I took a chance the other day and ventured outdoors to take some pictures. The sun was high late in the morning, the air was cold, and not a cloud in the sky. Not ideal lighting, but the point was to progress.
The whole time I stuck with my 50mm prime lens on my Sony a330. I turned it to manual focus, which is something I’d never done before. Manual mode, fine – manual focus? No experience. However, turning the lens myself really made me aware of the image I was taking. I love it. I finally felt like my DSLR was better than a point-and-shoot. It made me giddy.
The images are still not great.
I made a stop in our backyard, which has a lovely garden full of dead things right now. We’re hoping when the weather warms up that we’ll be able to overhaul it. I can’t wait for a water feature!
The beginnings of a fairy garden contains a hanging plant, campfire, bicycle, and a see-saw. I tried to frame everything but the see-saw, but with it being my first time at manual focus I really didn’t achieve the image I wanted. T
hen, a birdhouse on the fence behind the house (left by the previous owners) looked tortured just enough to make an interesting picture, but the sky is blown out. The dog on the other side of the fence yelled at me to move along, and I don’t know
my neighbors well enough for them to understand why this strange woman is walking around her backyard with a camera.
So to the park I went. Boone County Arboretum felt desolate. I came across two other women along the paved trail, one laughed when she passed me. Probably because she looked like the snow apocalypse was upon us and I was wearing a sweatshirt with a giant messenger bag like I was going grocery shopping. The other lady tried to make small talk about the weather despite how I was wearing bright green headphones.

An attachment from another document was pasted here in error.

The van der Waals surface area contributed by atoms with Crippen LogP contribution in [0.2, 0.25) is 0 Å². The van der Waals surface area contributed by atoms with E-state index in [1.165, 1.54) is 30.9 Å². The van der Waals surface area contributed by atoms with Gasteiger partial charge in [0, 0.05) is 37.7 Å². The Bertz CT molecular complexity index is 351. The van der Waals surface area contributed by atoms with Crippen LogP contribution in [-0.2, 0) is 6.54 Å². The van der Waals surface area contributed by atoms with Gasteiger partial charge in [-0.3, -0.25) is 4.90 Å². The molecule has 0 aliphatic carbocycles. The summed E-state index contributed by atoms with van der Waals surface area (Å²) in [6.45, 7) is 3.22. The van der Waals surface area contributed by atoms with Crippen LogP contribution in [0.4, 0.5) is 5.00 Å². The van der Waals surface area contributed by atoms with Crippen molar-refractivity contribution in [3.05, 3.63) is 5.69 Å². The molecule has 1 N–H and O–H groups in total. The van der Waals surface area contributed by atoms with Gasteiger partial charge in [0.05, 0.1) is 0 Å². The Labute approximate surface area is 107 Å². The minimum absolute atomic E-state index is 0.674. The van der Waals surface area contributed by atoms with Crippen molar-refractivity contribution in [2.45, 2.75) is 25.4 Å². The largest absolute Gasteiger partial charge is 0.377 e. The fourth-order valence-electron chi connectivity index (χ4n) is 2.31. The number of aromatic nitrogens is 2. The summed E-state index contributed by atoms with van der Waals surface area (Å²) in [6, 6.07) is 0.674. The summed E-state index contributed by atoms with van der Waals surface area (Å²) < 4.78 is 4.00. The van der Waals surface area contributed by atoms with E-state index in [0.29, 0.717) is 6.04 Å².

Everything was dead. One red plant stood out among the brown everythin
g else. A bridge was a nice change, but brown. Then the bark of a tree created a cool texture, but still brown. At least the sky was blue and not blown out.
When color returns to the park, so will I, but until then I might experiment with still life set ups.
At least I made it outside, I made steps toward getting better at my passion. Sometimes those first steps are the hardest, but you’ll never get anywhere less you hit the nail on the head every single day.
Question for the comments: What step have you taken toward your goals that you feel really turned the direction you were taking, or took you closer to your finish line than the other steps? Was it the first one or something specifically that happened? Or do you feel like it’s all about hitting the nail on the head every single day?